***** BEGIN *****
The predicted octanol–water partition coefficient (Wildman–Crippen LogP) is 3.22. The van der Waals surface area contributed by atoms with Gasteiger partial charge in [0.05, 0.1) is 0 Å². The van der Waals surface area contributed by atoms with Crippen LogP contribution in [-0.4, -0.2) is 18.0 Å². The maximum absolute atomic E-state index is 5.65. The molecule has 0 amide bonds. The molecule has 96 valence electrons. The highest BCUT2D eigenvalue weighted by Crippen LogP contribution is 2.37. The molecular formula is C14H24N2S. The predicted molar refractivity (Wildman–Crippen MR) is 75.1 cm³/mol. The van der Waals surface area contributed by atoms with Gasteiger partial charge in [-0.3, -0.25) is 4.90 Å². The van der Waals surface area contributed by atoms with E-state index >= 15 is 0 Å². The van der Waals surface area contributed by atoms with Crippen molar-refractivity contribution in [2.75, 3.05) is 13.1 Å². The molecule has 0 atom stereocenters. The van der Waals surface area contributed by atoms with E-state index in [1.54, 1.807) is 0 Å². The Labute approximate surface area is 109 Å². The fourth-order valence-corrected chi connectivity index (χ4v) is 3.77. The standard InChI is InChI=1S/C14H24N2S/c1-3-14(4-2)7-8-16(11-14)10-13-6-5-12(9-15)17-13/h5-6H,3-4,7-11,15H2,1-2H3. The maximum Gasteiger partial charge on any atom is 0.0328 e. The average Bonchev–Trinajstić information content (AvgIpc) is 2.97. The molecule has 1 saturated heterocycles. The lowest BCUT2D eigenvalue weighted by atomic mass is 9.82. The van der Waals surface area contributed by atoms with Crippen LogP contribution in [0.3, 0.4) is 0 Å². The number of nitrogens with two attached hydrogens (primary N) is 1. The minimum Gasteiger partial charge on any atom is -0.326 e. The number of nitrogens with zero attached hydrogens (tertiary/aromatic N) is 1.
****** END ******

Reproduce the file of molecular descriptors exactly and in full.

The predicted octanol–water partition coefficient (Wildman–Crippen LogP) is 3.22. The van der Waals surface area contributed by atoms with Gasteiger partial charge in [0.05, 0.1) is 0 Å². The van der Waals surface area contributed by atoms with Crippen LogP contribution in [-0.4, -0.2) is 18.0 Å². The maximum absolute atomic E-state index is 5.65. The molecule has 0 amide bonds. The molecule has 96 valence electrons. The highest BCUT2D eigenvalue weighted by Crippen LogP contribution is 2.37. The molecular formula is C14H24N2S. The predicted molar refractivity (Wildman–Crippen MR) is 75.1 cm³/mol. The van der Waals surface area contributed by atoms with Gasteiger partial charge in [-0.3, -0.25) is 4.90 Å². The van der Waals surface area contributed by atoms with E-state index >= 15 is 0 Å². The van der Waals surface area contributed by atoms with Crippen molar-refractivity contribution in [2.75, 3.05) is 13.1 Å². The molecule has 0 atom stereocenters. The van der Waals surface area contributed by atoms with E-state index in [1.54, 1.807) is 0 Å². The Labute approximate surface area is 109 Å². The fourth-order valence-corrected chi connectivity index (χ4v) is 3.77. The standard InChI is InChI=1S/C14H24N2S/c1-3-14(4-2)7-8-16(11-14)10-13-6-5-12(9-15)17-13/h5-6H,3-4,7-11,15H2,1-2H3. The maximum Gasteiger partial charge on any atom is 0.0328 e. The average Bonchev–Trinajstić information content (AvgIpc) is 2.97. The molecule has 1 saturated heterocycles. The lowest BCUT2D eigenvalue weighted by atomic mass is 9.82. The van der Waals surface area contributed by atoms with Crippen LogP contribution in [0.3, 0.4) is 0 Å². The number of nitrogens with two attached hydrogens (primary N) is 1. The minimum Gasteiger partial charge on any atom is -0.326 e. The number of nitrogens with zero attached hydrogens (tertiary/aromatic N) is 1.